Cold Turkey: A Thanksgiving Misadventure

I wrote this short story as a sentimental little piece to amuse, inspire, and entertain.  I do hope you enjoy it.  Here are the first few lines:

“Utterly unapologetic, Eddie stands fuming outside in the bitter cold while his son, wife, and in-laws sit silently at the dinner table, surrounding a cold turkey.

How did such woeful events occur on Thanksgiving Day? Read on …”

http://www.amazon.com/Cold-Turkey-A-Thanksgiving-Misadventure-ebook/dp/B00GRLFVC8/ref=sr_1_1?ie=UTF8&qid=1385087242&sr=8-1&keywords=cold+turkey+a+thanksgiving+misadventure

 

Check Out The Towers by Jordan Jeffers

A few years ago I had the honor of participating in a graduate level creative writing class with Jordan Jeffers.  Not only was Jordan an incredibly pleasant person, but he also regularly blew me away with his writing.  When I heard he had written a book, I knew I had to read it.  My copy just arrived yesterday, and I implore you to check this fantasy novel out.

The Sandman: Overture by Neil Gaiman and J.H. Williams – A Book Review

Though I have enjoyed comic books pretty much since the age of three (I am currently 36), I have not bought a single-issue comic book since 2006.  I largely wait for the collections’ debut, and, because these collections often come out a few months after the end of a storyline, must work diligently to avoid spoilers.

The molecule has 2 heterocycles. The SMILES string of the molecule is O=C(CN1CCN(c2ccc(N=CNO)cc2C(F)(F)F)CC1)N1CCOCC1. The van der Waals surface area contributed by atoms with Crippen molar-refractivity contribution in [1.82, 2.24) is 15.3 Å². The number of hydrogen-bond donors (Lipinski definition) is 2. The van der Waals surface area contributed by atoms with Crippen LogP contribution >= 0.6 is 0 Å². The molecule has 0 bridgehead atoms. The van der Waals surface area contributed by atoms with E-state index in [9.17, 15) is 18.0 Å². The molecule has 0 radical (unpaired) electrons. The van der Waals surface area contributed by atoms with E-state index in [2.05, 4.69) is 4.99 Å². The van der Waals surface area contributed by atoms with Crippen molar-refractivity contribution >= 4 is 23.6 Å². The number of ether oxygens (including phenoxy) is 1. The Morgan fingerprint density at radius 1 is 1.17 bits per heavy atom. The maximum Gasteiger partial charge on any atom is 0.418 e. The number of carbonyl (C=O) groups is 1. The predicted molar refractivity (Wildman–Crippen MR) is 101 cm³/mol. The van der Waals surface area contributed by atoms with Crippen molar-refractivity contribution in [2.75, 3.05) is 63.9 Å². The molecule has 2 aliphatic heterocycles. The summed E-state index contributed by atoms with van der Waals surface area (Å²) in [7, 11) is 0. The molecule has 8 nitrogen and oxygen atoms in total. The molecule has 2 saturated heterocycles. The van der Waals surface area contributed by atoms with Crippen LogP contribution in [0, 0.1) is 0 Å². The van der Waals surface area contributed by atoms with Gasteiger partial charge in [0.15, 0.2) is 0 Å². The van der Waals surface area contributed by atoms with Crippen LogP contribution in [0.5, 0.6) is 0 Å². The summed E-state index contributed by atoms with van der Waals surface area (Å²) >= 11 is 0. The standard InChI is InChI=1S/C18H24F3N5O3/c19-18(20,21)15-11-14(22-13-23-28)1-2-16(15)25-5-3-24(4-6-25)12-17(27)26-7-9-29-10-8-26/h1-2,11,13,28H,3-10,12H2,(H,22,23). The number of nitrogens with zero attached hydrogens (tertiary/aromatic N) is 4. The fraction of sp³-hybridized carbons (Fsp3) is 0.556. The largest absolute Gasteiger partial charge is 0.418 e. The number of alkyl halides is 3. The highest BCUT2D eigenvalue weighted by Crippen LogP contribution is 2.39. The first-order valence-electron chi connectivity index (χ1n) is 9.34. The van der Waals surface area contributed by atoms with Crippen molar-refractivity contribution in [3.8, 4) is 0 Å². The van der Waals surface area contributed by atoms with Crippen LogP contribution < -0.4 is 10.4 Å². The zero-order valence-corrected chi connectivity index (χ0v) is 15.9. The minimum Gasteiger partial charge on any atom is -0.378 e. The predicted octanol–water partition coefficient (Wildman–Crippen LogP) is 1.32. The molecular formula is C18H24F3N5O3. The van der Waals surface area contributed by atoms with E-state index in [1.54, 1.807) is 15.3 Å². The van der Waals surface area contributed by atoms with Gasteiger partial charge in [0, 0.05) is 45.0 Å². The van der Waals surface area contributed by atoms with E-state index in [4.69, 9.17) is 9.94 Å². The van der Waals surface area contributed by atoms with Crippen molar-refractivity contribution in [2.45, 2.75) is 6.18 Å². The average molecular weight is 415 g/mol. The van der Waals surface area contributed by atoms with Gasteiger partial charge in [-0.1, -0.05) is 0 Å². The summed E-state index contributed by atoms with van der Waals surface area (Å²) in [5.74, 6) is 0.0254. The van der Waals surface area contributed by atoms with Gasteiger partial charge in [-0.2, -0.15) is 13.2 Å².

I could not risk such a thing with The Sandman: Overture.  I adore everything about Neil Gaiman’s epic Sandman series, and when I heard he planned to revisit the mythos, I knew I had to be right there in the thick of things.  Furthermore, J.H. Williams is an artist in the truest since of the word, from Promethea to Batwoman, his work is both beautiful and frenetic.  Only Gaiman and Williams could bring me back to the single-issue format.

And I am glad they did.  Though I am out of practice with reading such a small installment of the story compared to the collections I typically read, I am no less contented with the first issue of The Sandman: Overture.

Gaiman says that Overture is meant to answer some questions about those first few issues of the original series, and, quite honestly, I cannot wait to see what tribulations Morpheus must endure before his eventual capture.

Overture is beautiful to behold.  Gaiman includes several of our favorite characters along with Dream, a mystery develops, surrealism abounds, and it concludes in such a manner that waiting for the next issue will be a maddening, exuberant plight.

I suspected that waiting for the collected edition of this series would be a mistake, and Gaiman and Williams proved me right.  They make the single-issue experience satisfying again.  I am thrilled to read it as it unfolds.